The food gets dropped off at a range of locations including people’s homes, thus helping the least mobile, who are often the most at risk of hunger.
Pittsburg nonprofit 412 Food Rescue thinks that the root problem of hunger lies in the distribution of food since as much as 40 percent of perfectly good food ends up in the bin.
With that goal in mind, 412 Food Rescue partnered with Pittsburgh institution Carnegie Mellon University to develop an algorithm for an app that can help solve the distribution problem. The result was Food Rescue Hero: a platform, now licensed to 11 other cities in the US and Canada, that facilitates delivery logistics for getting surplus food to those in need.
As 412 Food Rescue founder Leah Lizarondo tells Fast Company, Food Rescue Hero consists of a “network of thousands of drivers,” who use their own cars to pick up surplus food from grocery stores, or catered supplies from offices, universities, and sports events, and drop them off to a number of social services organizations.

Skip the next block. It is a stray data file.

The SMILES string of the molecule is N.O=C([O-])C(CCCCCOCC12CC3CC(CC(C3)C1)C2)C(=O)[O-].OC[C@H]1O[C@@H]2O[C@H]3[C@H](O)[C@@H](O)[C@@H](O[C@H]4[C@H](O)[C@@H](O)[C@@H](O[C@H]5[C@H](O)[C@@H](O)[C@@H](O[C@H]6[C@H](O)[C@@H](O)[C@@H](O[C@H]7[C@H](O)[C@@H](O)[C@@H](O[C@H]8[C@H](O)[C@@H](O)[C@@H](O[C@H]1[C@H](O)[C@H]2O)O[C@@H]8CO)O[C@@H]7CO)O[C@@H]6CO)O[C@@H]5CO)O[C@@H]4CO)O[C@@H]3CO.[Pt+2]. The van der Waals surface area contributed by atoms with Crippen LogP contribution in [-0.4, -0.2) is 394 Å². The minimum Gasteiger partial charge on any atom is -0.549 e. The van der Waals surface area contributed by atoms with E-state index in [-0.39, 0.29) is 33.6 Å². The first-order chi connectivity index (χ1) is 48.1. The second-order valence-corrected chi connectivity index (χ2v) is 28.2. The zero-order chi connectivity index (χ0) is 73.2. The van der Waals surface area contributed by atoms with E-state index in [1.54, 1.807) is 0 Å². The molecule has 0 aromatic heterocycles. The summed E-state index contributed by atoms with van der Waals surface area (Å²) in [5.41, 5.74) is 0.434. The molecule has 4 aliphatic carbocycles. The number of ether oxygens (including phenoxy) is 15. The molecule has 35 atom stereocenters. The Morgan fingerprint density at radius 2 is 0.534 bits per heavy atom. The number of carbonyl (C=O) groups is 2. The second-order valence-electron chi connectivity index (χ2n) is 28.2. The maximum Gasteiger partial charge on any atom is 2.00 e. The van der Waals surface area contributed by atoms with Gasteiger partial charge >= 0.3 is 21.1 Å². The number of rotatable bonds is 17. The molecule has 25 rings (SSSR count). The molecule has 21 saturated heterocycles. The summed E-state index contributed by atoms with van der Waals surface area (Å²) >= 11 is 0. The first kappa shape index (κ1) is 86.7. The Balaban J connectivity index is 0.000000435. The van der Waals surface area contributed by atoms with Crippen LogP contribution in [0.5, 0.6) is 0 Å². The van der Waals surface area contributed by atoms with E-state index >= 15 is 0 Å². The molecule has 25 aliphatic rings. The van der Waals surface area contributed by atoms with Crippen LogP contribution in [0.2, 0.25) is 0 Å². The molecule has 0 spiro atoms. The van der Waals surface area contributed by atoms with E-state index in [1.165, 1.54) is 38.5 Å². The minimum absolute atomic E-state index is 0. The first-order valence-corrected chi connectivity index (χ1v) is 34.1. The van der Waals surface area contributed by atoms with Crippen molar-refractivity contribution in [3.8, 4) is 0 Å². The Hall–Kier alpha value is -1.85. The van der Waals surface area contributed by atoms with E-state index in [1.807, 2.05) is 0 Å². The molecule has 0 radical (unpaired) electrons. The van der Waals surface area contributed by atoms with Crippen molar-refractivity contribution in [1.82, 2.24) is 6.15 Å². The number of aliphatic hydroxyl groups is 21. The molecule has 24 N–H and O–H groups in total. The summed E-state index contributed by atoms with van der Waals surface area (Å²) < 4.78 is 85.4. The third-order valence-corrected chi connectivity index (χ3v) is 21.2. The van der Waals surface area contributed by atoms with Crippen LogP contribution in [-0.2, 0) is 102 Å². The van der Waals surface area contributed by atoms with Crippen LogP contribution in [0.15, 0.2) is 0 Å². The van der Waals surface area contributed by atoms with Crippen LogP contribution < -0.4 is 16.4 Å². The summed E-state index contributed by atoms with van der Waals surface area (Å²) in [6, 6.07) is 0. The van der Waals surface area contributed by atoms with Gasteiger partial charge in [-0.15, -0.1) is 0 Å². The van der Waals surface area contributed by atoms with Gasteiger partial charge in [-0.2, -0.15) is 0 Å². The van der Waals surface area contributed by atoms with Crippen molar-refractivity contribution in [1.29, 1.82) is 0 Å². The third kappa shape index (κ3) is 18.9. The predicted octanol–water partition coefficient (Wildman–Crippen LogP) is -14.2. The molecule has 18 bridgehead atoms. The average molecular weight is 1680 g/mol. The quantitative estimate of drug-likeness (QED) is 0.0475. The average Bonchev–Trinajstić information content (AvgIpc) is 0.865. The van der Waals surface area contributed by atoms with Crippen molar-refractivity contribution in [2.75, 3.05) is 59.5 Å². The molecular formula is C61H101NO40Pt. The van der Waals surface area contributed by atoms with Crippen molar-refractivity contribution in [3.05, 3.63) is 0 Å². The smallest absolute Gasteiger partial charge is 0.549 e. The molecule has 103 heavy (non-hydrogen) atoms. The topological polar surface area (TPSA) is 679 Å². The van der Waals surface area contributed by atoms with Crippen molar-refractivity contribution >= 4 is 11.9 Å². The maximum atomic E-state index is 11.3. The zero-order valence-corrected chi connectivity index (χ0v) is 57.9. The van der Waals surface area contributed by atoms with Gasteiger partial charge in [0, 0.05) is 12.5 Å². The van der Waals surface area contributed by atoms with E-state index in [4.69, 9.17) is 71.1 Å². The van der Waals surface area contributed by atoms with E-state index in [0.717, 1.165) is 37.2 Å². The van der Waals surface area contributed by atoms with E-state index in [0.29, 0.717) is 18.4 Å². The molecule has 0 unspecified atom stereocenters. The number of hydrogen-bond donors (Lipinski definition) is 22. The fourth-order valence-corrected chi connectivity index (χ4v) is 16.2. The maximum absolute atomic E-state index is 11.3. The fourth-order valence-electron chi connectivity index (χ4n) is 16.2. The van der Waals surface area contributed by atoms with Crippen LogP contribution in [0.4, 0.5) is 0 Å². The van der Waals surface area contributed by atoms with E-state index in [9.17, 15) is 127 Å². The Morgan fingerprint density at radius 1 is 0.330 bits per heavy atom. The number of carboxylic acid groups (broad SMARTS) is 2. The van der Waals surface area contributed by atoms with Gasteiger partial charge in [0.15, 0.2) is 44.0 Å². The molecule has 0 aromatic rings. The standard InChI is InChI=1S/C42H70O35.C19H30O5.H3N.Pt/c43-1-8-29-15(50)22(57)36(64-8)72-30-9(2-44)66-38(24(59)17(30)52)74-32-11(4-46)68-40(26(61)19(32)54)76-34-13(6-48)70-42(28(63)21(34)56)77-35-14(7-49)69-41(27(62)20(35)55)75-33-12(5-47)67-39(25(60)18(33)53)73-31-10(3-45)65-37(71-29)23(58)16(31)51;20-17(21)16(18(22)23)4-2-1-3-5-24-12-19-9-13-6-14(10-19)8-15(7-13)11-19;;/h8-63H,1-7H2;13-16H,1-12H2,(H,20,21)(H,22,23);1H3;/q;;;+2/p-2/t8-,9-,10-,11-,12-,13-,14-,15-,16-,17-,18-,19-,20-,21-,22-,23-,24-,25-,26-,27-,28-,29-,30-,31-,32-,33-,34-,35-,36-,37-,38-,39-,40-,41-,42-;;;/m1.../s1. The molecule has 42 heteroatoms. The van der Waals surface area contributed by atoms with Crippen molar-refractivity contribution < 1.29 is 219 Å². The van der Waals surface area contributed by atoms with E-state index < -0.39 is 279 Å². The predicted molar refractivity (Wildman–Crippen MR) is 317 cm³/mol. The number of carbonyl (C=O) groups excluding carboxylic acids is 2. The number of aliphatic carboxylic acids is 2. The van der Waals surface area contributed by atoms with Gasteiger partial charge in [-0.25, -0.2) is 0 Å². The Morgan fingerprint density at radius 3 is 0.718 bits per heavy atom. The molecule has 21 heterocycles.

These organizations, in turn, provide food to local residents who may experience food insecurity. The entire workforce participating in this initiative works on a voluntary basis.
As part of the model, volunteers get push notifications to make deliveries nearby, so there is little inconvenience to their daily routines. As such, the food gets dropped off at a range of locations including people’s homes, thus helping the least mobile, who are often the most at risk of hunger. “It can serve the senior who certainly cannot carry a 15-pound box for a mile,” says Lizarando. The platform is currently delivering as much as 1.2 million pounds of food per month in Pittsburgh alone.